In the end, the claims that this passage, read through the light of the fragments from the DSS, preserves evidence of an earlier stage in the religion of the OT, can only be maintained if one ignores the context and reads much into the text.
Heiser, Michael S., “Deuteronomy 32:8 and the Sons of God,” Bibliotheca Sacra 158 (Jan–Mar 2001) 52–74.
1. The reading is also supported by 4QDtq, although that fragment preserves even less of the text itself, i.e. only בני אל, making it unclear whether it included the plural form אלוהים.
2. Most English versions read something like “when the Most High gave the nations their inheritance” (NASB). The Hebrew is a little less clear. There’s no “their” in the Hebrew and the hiphil of נחל usually means “to give as an inheritance” with a double accusative. Consequently it would be possible to render the Hebrew as “gave the nations as an inheritance” or “gave the nations an inheritance.” The LXX supports the English translations with its “ὅτε διεμέριζεν ὁ ὕψιστος ἔθνη.”
2 thoughts on “deut 32:8–9 and the ancient israelite pantheon?”
Your claims are reasonable, yet I believe you should take note to a couple of points:
1) In the LXX, as you wrote, there are manuscripts how reads “ἀγγέλων” which translate usually as ‘angels'(meaning: servants). this reading also make sense when taking into consideration the LXX reading of verse 43:
εὐφράνθητε οὐρανοί ἅμα αὐτῷ, καὶ προσκυνησάτωσαν αὐτῷ πάντες υἱοὶ θεοῦ, εὐφράνθητε ἔθνη μετὰ τοῦ λαοῦ αὐτοῦ, καὶ ἐνισχυσάτωσαν αὐτῷ πάντες ἄγγελοι θεοῦ…(freely translated to: rejoice ‘heavens’ with him | bow down to him all the sons of god | rejoice nations with his people | and strengthen him all the angels of god)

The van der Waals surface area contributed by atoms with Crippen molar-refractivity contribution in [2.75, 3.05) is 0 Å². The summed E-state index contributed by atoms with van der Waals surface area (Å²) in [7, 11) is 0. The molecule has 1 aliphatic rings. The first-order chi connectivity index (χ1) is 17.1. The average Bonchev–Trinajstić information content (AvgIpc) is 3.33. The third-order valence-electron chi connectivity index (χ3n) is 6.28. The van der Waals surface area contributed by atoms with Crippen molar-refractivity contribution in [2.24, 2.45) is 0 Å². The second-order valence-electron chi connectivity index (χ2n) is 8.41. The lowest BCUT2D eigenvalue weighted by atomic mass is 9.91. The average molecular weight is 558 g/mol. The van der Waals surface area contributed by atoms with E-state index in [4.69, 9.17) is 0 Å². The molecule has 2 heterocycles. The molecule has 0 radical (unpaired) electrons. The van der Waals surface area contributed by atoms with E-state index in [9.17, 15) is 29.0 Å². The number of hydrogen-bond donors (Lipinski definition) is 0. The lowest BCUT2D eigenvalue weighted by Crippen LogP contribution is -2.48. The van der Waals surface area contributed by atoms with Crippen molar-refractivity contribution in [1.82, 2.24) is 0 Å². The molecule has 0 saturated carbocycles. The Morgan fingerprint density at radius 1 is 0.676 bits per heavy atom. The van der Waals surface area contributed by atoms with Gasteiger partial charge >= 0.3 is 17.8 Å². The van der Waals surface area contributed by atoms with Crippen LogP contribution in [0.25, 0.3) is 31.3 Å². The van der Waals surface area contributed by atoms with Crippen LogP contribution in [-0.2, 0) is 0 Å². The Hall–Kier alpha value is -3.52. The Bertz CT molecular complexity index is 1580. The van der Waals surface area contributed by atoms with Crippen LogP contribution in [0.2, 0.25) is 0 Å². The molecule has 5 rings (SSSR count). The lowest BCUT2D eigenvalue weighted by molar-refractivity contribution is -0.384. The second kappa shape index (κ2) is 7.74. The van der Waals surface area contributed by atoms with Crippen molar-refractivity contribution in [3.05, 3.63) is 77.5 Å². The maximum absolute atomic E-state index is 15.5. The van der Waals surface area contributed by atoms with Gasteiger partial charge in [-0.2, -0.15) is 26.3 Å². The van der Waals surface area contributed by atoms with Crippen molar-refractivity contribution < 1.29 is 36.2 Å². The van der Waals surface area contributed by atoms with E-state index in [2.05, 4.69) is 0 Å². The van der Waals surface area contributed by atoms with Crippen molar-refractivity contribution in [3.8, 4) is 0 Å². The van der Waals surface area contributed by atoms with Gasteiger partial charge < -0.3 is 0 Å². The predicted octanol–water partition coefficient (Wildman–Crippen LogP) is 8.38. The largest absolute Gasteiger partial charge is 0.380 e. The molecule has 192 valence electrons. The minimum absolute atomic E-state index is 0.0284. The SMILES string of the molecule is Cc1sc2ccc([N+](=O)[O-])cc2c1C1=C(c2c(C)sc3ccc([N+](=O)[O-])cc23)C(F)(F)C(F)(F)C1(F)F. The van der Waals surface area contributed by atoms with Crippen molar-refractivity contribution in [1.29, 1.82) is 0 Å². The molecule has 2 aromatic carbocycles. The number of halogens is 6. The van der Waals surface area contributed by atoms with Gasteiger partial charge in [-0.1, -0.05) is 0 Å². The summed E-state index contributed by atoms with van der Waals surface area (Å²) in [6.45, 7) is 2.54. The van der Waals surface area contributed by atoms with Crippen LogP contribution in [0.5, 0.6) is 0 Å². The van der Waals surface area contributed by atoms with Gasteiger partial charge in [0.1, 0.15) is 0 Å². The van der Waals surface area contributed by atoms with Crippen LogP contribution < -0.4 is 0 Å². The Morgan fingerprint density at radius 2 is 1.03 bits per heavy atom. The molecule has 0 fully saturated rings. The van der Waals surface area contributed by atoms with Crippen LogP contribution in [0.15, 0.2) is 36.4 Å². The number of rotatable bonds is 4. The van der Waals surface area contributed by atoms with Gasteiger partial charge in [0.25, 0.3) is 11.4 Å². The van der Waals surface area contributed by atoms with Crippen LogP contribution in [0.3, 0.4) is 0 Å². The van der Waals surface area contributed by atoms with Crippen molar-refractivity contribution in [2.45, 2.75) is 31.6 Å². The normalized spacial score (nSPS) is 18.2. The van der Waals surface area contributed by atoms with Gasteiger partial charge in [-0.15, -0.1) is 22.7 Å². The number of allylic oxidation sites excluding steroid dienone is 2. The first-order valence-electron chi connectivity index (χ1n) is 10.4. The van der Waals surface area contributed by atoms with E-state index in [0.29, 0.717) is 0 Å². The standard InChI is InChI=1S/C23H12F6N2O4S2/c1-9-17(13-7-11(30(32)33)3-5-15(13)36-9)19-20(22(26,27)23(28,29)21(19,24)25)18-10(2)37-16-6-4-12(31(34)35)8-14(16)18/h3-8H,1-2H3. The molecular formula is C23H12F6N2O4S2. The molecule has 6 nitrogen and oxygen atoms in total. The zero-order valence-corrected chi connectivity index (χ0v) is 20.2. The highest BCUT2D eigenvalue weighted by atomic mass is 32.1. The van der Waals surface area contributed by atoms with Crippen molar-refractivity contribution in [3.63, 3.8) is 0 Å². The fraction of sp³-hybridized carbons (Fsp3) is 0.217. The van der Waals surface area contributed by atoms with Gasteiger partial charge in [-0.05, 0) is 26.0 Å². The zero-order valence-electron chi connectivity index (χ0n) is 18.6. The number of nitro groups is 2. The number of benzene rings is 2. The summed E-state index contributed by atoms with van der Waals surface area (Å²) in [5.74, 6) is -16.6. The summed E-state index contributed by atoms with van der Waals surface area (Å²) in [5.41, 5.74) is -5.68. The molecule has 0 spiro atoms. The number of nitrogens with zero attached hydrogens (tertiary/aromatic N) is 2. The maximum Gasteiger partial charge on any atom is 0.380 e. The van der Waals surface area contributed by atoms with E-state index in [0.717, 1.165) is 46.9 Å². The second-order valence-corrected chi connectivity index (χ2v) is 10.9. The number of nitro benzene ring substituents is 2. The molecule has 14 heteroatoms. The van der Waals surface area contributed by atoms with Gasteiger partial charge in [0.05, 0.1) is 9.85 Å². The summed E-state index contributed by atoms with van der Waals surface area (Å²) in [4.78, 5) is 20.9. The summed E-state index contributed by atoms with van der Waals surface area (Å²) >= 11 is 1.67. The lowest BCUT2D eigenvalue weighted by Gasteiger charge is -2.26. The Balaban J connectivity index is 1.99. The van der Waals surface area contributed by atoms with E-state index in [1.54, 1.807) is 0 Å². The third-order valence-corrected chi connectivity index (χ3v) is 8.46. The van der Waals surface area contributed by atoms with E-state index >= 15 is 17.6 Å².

2) The notion of god dividing the land between his angels is probably known from other Jewish sources, as Deu 4:19-20 and in later literature as “Midrash De’Rabi Elazar” which interprets the story of the Tower of Babylon in the following matter: “וירד הקב”ה ושבעים המלאכים […] ובלבל את לשונם לשבעים לשון כל אחד ואחד כתבו ולשונו, ומנה מלאך על כל לשון ולשון” (freely translated to: and god went down with 70 angels and he bedeviled their tongues into 70 languages, each one his writings and tongue, and he sat an angel for every tongue)
“Internal features of Psalm 82 place the argument that elohim in v. 1b and 6a are divine beings and not human judges beyond dispute.” – Michael Heiser
“Originally, these were gods, but as monotheism became absolute, so these were demoted to the status of angels.” – John Day
There are variations in the texts for Genesis 14:22.
1. Yahweh, El Elyon, creator of heaven and earth (MT, Targums, Vulgate)
2. El Elyon, creator of heaven and earth (LXX, Peshitta, cf. 1QapGen, ar, col. XXII, line 21)
3. God (ha’elohim), El Elyon, creator of heaven and earth (Samaritan Pentateuch)
Commentators such as Mark S. Smith, Emanuel Tov, and Astour note that the addition of Yahweh to the verse is a later interpolation or editorial gloss.